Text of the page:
America is amazing. Yes, it’s 33 degrees in New York City today, and in addition to the disgruntled confusion over where to vote, lines at the polling stations wrapped around the block.
Elsewhere in the country, like say Miami, it was 80 degrees and with the general multi-hour line hold ups that only a sunshine swing state can provide, patrons sweat profusely while they waited in the heat.
And yet everyone, even those, and especially those less fortunate East Coasters who watched Sandy ravage their homes and belongings to bits, still had their civic right to vote — heat, frost, hurricane and all. The same can’t be said for all nations around the globe.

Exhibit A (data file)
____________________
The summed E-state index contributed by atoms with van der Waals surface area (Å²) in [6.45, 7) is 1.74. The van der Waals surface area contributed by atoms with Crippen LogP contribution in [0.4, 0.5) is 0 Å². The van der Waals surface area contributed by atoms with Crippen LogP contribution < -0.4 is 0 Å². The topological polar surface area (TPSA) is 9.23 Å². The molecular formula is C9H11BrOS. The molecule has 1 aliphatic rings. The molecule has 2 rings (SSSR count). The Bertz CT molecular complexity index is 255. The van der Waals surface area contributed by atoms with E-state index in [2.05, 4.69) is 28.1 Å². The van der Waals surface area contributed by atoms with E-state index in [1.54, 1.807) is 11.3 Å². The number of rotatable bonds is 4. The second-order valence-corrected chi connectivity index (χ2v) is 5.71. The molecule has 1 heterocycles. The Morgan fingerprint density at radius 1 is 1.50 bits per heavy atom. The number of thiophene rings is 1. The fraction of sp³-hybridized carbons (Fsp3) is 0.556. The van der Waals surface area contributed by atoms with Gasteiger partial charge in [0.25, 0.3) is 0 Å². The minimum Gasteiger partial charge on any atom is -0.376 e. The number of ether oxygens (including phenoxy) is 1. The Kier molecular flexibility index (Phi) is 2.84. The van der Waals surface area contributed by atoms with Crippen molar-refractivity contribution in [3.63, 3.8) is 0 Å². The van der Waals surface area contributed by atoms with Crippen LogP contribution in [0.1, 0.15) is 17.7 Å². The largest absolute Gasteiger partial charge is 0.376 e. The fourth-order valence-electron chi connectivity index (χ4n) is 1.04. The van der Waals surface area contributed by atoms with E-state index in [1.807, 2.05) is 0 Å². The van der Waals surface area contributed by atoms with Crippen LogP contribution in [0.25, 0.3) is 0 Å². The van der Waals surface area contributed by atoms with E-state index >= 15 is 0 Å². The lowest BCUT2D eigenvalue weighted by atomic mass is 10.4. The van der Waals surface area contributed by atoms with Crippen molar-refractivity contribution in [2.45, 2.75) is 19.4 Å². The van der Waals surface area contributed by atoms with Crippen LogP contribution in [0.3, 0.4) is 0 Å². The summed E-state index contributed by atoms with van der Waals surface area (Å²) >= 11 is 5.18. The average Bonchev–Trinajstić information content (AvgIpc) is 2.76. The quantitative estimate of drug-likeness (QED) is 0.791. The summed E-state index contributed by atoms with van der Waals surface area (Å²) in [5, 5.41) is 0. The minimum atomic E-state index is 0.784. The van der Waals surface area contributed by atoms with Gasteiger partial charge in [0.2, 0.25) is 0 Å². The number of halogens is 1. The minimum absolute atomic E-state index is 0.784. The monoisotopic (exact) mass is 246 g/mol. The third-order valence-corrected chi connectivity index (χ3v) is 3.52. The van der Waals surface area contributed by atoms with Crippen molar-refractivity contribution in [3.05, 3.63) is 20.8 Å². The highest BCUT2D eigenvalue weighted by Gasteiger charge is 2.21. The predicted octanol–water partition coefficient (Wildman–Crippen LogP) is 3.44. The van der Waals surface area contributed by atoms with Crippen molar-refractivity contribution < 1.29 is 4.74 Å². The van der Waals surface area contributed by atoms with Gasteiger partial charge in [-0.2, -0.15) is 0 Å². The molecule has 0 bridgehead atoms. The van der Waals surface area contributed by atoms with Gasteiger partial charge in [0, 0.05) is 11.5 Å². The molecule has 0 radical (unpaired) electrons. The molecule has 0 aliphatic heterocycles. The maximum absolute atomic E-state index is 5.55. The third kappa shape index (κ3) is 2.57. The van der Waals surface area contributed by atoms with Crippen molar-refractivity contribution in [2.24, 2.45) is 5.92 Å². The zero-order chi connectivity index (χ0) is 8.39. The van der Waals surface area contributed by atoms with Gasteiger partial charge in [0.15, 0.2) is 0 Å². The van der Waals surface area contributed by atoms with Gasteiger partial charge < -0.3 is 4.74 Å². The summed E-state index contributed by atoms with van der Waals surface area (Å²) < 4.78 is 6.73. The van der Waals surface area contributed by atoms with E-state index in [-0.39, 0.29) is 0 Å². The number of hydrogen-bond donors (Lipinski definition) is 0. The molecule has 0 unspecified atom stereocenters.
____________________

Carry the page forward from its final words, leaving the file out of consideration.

The 2012 U.S. Election was mired in controversial rhetoric on Syria, abortion, jobs creation — but the point is, they were available discourses, open and subject to loud-mouthed, free-spoken, nationwide criticism in conversation, the blogosphere, Twittersphere, Facebook, Tumblr, you name it.
If only the same were true in: Zimbabwe, where 2013 elections may be delayed because the country cannot afford them; United Arab Emirates, Lebanon and Brunei, all with limited suffrage; Saudi Arabia, where women cannot vote at all; Guatemala and the Dominican Republic, where members of the armed forces cannot vote. Then, of course, there was the recent "re-election" of Chavez to Venezuela, and Putin's rerun appointment in Russia.
The right to vote, the fair choice that you and I have, doesn't mitigate the political, economic and social hardships Americans face every single day, but it does make the nation's achievements, however minor, however bittersweetly seared in historical remembrance, that much more part of a cogent effort.